I had the idea that since we’re gamifying everything these days, why not gamify groups of people’s conversations over a video Beer Church style meeting. Air the most interesting discussions. Turn learning about an issue people face into something interesting and discovered as opposed to ill-informed talking heads with a political agenda.
Record it all, take the most interesting from several and turn it into a show. Maybe inform from multiple directions without demonizing the liberal, conservative, Christian, Muslim, vegetarian, etc etc etc.
Could be done with Hangouts and YouTube, but probably want to make a little bit more robust to both allow for gamification, and to prevent some of the hangups Hangouts has.
Our Beer Church eventually died due to a smaller core group that understood, although didn’t agree with everyone else’s positions. I think understanding most people’s issues has helped me in life, I’m not 100% certain as I don’t have access to view a parallel universe in which I didn’t hang out with hippies and gun toting republicans (maybe I’m super rich there and you should avoid all suggestions I have).
Seems just sitting people down in a video conference and letting them talk to people with different beliefs, nationalities, etc wouldn’t hurt. If you could make it fun, would probably be good all around.
An emergency relay
It’s been noted previously I call 911 a lot. In the past 10 years I’ve been behind, witness to, or the first person at more life threatening wrecks than you’d imagine. This is partially because I drive the most dangerous part of the interstate two to four times a day for work.
There have also been calls for a robbery, a minor fender bender where someone got out and started beating up the other driver involved, jackasses shooting guns in an alley near me, a semi hitting a bridge because they were too tall, couch on the freeway in a lane, and a host of other things.
In a couple of cases I haven’t been able to call emergency services. My phone’s battery was drained to the level it wouldn’t let me boot it up and dial. Realistically the battery probably still held 5-10% before it was drained completely.
My idea here is an emergency mode for the phone where it only boots up a dialer (maybe in recovery mode,) and since communicating with a tower two miles away takes X power, find a nearby cell phone that will relay for you and talk with that device, let it talk to the tower.
I have to believe talking to a phone nearby would cost considerably less juice than normal talking operations. Maybe I’m wrong.
Have you ever wanted to purchase item X from someone on Craiglist only to have to figure out how to get it to you and what time you can pick it up? What if there were a service that would go to the seller’s place, take a bunch of photos for you so you can inspect it for approval, and deliver it to you?
I know half the time I want something from CL I have to figure out how to either clear time from my schedule or clear junk from my car, and sometimes both, in order to go and grab something.
There’s also a dance many times between buyer and seller of “you’re not going to kill me are you?” and if you could inject a somewhat trusted service into the mix I think that could clear that up.
Everything’s already available to do this. I think the lowered creepy internet stranger thing could really work to everyone’s advantage. Also not having to locate a truck.
Monitor all the things!
There’s no reason today that someone can break into your house and not be videod doing such. Or drive down the road shooting out the window and not have their plates recorded. Well, there is a reason and that’s that we don’t want to have a surveillance state. Too late, we have one. Just not an effective one.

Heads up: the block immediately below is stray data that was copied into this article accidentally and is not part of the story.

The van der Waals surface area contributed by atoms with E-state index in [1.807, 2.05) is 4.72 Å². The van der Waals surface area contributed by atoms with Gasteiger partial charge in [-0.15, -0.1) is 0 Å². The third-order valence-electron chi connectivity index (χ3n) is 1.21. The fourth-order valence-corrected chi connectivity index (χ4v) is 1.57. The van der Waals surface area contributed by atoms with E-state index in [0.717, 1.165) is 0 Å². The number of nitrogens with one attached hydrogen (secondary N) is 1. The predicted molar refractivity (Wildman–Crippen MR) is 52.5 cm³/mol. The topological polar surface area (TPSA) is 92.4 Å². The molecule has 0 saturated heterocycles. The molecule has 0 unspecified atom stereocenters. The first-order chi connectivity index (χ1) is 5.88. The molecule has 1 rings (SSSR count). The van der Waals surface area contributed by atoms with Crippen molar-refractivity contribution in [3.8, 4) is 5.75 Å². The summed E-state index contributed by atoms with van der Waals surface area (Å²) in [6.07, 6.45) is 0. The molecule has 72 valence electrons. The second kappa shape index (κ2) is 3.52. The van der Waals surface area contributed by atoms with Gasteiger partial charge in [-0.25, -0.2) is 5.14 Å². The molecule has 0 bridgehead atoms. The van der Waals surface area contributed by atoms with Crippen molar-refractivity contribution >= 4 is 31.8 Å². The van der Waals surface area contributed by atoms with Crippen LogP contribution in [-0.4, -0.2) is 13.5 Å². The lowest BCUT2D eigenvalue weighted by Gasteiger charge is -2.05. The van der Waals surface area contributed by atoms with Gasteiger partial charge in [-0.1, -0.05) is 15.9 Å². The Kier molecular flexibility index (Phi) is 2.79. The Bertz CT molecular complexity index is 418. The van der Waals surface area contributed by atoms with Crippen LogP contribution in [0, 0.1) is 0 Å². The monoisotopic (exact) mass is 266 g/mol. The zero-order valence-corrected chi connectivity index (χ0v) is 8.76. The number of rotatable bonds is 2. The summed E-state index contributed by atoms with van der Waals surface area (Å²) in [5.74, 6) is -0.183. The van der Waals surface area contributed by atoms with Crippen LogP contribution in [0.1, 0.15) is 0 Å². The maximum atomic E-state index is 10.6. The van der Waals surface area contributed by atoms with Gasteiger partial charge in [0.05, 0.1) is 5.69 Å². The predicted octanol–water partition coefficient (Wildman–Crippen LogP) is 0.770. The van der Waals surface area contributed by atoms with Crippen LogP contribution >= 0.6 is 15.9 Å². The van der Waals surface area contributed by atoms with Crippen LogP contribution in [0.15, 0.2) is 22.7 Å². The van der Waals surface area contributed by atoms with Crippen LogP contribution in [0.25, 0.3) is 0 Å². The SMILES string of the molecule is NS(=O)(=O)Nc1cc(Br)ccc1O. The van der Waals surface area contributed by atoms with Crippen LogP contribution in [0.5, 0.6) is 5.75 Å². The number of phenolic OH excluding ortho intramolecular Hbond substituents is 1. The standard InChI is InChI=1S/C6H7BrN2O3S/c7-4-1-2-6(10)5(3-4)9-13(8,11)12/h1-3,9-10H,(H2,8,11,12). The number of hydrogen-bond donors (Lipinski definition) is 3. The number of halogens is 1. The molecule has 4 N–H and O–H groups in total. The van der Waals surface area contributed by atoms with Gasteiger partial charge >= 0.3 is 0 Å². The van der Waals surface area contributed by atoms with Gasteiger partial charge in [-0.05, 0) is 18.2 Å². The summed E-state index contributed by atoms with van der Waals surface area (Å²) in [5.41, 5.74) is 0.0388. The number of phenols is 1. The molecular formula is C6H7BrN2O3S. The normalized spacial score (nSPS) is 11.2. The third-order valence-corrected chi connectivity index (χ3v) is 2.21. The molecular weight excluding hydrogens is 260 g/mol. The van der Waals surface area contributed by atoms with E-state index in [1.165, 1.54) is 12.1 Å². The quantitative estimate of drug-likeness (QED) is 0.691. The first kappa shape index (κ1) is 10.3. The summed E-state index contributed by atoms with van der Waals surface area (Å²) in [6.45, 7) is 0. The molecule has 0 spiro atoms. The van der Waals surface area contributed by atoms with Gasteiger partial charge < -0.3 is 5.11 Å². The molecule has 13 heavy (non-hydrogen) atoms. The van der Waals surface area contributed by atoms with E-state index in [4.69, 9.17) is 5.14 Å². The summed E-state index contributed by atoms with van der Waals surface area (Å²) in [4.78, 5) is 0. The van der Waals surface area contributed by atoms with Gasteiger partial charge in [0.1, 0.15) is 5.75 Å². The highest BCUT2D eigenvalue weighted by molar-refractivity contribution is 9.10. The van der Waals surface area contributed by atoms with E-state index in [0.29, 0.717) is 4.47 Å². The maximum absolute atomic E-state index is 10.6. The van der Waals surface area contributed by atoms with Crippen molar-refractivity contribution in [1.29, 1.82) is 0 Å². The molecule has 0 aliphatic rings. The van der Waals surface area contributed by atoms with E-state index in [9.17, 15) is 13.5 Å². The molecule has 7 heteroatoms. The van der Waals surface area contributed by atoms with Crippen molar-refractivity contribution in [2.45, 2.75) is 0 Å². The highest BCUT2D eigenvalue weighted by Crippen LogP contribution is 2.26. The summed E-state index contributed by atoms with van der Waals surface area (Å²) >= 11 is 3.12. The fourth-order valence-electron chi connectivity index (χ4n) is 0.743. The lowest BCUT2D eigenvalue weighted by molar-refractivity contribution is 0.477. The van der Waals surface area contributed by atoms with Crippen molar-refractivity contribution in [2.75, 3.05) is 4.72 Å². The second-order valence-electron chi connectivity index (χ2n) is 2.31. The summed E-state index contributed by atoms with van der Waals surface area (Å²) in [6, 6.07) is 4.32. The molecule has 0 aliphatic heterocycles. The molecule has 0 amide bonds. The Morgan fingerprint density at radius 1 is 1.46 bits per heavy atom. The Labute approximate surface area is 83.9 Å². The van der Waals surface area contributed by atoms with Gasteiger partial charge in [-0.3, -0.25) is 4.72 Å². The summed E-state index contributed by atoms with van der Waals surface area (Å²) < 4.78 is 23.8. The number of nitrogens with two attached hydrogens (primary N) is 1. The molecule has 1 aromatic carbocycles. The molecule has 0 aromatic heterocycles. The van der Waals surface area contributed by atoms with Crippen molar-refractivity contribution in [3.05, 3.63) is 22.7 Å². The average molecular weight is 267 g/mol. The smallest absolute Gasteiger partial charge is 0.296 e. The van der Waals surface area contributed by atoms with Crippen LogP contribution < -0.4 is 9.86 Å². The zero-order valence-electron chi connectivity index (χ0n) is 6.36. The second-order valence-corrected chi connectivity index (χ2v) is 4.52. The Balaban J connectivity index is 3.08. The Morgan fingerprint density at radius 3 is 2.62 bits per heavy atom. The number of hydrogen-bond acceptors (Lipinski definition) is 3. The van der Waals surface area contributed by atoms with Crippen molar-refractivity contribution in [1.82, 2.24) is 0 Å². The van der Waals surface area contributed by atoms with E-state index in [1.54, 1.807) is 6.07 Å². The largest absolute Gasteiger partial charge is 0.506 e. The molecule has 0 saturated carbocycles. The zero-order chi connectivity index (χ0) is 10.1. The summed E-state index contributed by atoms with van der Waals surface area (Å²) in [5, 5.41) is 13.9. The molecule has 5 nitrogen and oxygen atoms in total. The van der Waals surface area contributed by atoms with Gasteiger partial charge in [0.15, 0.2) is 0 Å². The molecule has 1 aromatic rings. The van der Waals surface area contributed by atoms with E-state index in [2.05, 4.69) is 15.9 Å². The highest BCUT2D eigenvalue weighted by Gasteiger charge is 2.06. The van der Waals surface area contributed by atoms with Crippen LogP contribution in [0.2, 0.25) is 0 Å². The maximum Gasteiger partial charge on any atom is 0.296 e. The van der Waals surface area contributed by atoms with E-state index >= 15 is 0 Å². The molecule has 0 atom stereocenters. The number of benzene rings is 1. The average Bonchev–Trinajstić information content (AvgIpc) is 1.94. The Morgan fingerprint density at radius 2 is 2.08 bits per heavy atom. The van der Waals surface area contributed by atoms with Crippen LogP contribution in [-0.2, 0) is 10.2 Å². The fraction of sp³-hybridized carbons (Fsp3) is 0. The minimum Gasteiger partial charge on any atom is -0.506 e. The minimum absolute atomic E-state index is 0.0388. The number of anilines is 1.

What if there were an option for a street to record but to not forward except as required by laws?
Cameras are cheap, you can record for days on SD cards, they can be encrypted so nobody can get your data, solar powered so you don’t have to have a power line charging them, placed in places no camera has been before.
We currently have the tech to slap a camera per road recording every plate and driver that drives down it. Any street segment with a couple of cameras on it, no car could come and go without the plates being spotted.
Anyone who burgles or murders on street X would probably be recorded. you could probably do this for about $200 per street segment using existing tech.
But you want privacy? Encrypt the video, store it locally. To get the video out you have one local person who has a decryption key, and one person who doesn’t live within the laws of this country’s reach with another key. Each person has to submit their decryption key for that day to get the data off.
Worst case scenario is that someone overseas doesn’t agree that a four-hour segment of recordings is worth giving up to the authorities. Data is stored locally so nobody on the internet can hack it. You don’t have to worry about private investigators grabbing the SD and hacking it because it’s useless without the two keys (billions of computer years decryption time.) Local authorities can’t force the company that runs the cameras to give over the data if they’re trying to blackmail someone, etc.
But robbing a house, you’d be filmed. At a place when a murder goes down? Unless you parked and walked chances are they’ve got you.
Police, when given the videos, would have a suspect. Homeowners would have proof. Murder victim’s families might get the killer. Got to think that the whole thing would pay for itself in a year just.
Or alternately it turns into some Orwellian dystopia of monitoring because I’m shortsighted.
I’m laughably shortsighted
I’m sure at least two of my ideas here are laughable, so if you’ve got a solution feel free to post it.